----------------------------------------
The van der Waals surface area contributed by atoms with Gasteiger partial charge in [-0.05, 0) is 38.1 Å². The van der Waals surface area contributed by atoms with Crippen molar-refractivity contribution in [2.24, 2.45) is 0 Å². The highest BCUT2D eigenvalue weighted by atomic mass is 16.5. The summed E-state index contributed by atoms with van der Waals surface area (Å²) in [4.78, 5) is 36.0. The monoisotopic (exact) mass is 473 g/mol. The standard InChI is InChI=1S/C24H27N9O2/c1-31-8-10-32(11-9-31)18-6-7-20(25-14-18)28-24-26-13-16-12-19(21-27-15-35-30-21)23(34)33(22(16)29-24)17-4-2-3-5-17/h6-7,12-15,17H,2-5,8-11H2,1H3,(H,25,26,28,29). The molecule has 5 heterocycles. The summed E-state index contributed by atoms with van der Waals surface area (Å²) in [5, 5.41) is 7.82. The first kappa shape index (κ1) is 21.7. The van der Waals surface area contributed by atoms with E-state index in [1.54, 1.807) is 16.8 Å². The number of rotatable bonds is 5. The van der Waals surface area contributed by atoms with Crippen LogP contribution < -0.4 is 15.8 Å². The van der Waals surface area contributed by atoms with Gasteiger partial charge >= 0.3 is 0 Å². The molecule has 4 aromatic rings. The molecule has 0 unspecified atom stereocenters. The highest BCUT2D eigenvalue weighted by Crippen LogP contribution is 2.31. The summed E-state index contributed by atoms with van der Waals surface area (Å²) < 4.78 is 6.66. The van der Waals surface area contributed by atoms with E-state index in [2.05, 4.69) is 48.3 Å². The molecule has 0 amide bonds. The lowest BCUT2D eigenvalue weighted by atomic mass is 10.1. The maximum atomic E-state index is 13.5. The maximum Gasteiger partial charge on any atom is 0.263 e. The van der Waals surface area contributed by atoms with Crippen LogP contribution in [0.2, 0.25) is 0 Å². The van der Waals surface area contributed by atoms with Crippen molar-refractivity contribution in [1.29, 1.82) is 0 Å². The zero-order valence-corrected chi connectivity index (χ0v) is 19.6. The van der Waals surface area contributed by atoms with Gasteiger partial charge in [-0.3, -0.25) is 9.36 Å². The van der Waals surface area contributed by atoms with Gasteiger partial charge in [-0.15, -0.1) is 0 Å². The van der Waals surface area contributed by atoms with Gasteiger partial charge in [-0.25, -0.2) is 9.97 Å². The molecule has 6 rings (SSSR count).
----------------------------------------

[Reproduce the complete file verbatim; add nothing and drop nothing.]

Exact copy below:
The van der Waals surface area contributed by atoms with Gasteiger partial charge in [-0.05, 0) is 38.1 Å². The van der Waals surface area contributed by atoms with Crippen molar-refractivity contribution in [2.24, 2.45) is 0 Å². The highest BCUT2D eigenvalue weighted by atomic mass is 16.5. The summed E-state index contributed by atoms with van der Waals surface area (Å²) in [4.78, 5) is 36.0. The monoisotopic (exact) mass is 473 g/mol. The standard InChI is InChI=1S/C24H27N9O2/c1-31-8-10-32(11-9-31)18-6-7-20(25-14-18)28-24-26-13-16-12-19(21-27-15-35-30-21)23(34)33(22(16)29-24)17-4-2-3-5-17/h6-7,12-15,17H,2-5,8-11H2,1H3,(H,25,26,28,29). The molecule has 5 heterocycles. The summed E-state index contributed by atoms with van der Waals surface area (Å²) in [5, 5.41) is 7.82. The first kappa shape index (κ1) is 21.7. The van der Waals surface area contributed by atoms with E-state index in [1.54, 1.807) is 16.8 Å². The number of rotatable bonds is 5. The van der Waals surface area contributed by atoms with Crippen LogP contribution < -0.4 is 15.8 Å². The van der Waals surface area contributed by atoms with Gasteiger partial charge >= 0.3 is 0 Å². The molecule has 4 aromatic rings. The molecule has 0 unspecified atom stereocenters. The highest BCUT2D eigenvalue weighted by Crippen LogP contribution is 2.31. The summed E-state index contributed by atoms with van der Waals surface area (Å²) < 4.78 is 6.66. The van der Waals surface area contributed by atoms with E-state index in [2.05, 4.69) is 48.3 Å². The molecule has 0 amide bonds. The lowest BCUT2D eigenvalue weighted by atomic mass is 10.1. The maximum atomic E-state index is 13.5. The maximum Gasteiger partial charge on any atom is 0.263 e. The van der Waals surface area contributed by atoms with Crippen LogP contribution in [0.2, 0.25) is 0 Å². The van der Waals surface area contributed by atoms with Crippen molar-refractivity contribution in [1.29, 1.82) is 0 Å². The zero-order valence-corrected chi connectivity index (χ0v) is 19.6. The van der Waals surface area contributed by atoms with Gasteiger partial charge in [-0.3, -0.25) is 9.36 Å². The van der Waals surface area contributed by atoms with Gasteiger partial charge in [-0.15, -0.1) is 0 Å². The van der Waals surface area contributed by atoms with Gasteiger partial charge in [-0.25, -0.2) is 9.97 Å². The molecule has 6 rings (SSSR count).